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Take a separable Hilbert space $H$ and consider the $C^{\ast}$-algebra $A:=B(H)$. Forget for a moment that this algebra is of this sort and do the GNS construction for $A$. You will get a much larger Hilbert space $\mathfrak{H}$ with the property that $A$ can be embedded in $B(\mathfrak{H})$ but this huge Hilbert space is not needed. Now start with an abstract $C^{\ast}$-algebra. The question is: under which assumption $A$ can be embedded in $B(H)$ for separable Hilbert space? I'm also interested in the same question for $W^{\ast}$-algebras. I would be also happy if I could see the proof/reference for the proof. I'm pretty convinced that the answer should be known.

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The "huge" Hilbert space is the space HS(H) of Hilbert-Schmidt operators on H. If H is separable, then so is HS(H). The same is true for an arbitrary von Neumann algebra: A can be embedded into B(H) for some separable H if and only if the GNS construction of A is separable. –  Dmitri Pavlov Jul 23 '12 at 0:39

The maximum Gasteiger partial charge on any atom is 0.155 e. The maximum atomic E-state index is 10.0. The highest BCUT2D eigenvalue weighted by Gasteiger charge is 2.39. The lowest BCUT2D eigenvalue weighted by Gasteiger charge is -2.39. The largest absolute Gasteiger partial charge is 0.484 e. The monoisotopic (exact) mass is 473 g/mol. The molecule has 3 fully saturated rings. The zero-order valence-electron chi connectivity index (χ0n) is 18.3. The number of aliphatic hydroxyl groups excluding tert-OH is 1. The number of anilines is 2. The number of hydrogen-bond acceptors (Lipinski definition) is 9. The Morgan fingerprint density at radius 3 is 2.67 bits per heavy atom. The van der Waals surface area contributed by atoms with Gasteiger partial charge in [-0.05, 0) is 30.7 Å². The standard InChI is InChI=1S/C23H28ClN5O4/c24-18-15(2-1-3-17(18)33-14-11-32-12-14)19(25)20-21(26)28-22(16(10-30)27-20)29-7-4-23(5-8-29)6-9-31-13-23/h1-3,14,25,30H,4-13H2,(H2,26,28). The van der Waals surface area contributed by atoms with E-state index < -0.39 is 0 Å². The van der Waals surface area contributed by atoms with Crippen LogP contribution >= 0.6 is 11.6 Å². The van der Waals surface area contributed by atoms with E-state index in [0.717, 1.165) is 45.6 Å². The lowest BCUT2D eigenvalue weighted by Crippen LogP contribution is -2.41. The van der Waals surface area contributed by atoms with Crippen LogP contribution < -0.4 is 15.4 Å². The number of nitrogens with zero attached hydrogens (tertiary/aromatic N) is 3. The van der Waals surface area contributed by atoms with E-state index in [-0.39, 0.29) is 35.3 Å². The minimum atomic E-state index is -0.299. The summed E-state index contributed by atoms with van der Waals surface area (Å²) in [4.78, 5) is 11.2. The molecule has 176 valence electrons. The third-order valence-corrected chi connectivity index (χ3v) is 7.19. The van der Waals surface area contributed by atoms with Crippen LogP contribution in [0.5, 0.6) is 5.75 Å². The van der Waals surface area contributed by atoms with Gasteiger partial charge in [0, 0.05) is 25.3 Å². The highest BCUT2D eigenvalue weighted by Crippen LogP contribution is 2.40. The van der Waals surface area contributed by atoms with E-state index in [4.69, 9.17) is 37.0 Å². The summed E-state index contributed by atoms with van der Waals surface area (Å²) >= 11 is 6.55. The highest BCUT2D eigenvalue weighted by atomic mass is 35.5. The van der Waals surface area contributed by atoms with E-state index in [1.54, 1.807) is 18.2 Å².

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In the classical GNS construction this huge Hilbert space is a direct sum over all possible states and in the case of $A=B(H)$ it is a Hilbert space of dimension $2^c$, so much larger than initial one. In the case of von Neumann algebras I've meant not the standard embedding "good" for $C^{\ast}$ purposes but an embedding $A$ in $B(H)$ such that $A$ is also closed in the weak operator topology. –  truebaran Jul 23 '12 at 0:54
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@Dmitri: I assume truebaran meant doing GNS over states on A, which in the case B(H) is not the same as doing GNS for the "standard" (nsf) tracial weight. I am slightly confused as to what "the" GNS construction for an arbitrary vN alg is supposed to be if one neither specifies a choice of nsf weight, nor decides to take a big direct product over a separating family of such weights –  Yemon Choi Jul 23 '12 at 1:00
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@Yemon: If A is a von Neumann algebra, then the GNS construction of A is simply its L^2-space (aka the standard form), which is completely independent of the choice of a faithful semifinite weight. For any faithful semifinite weight m the space GNS(A,m) is canonically isomorphic to L^2(A). What I said about separability is true in this context. –  Dmitri Pavlov Jul 23 '12 at 1:52
    
@truebaran: You are referring to the Gelfand-Neumark theorem, not the GNS construction. The GNS construction establishes a bijection between cyclic representations and positive functionals. –  Dmitri Pavlov Jul 23 '12 at 10:03
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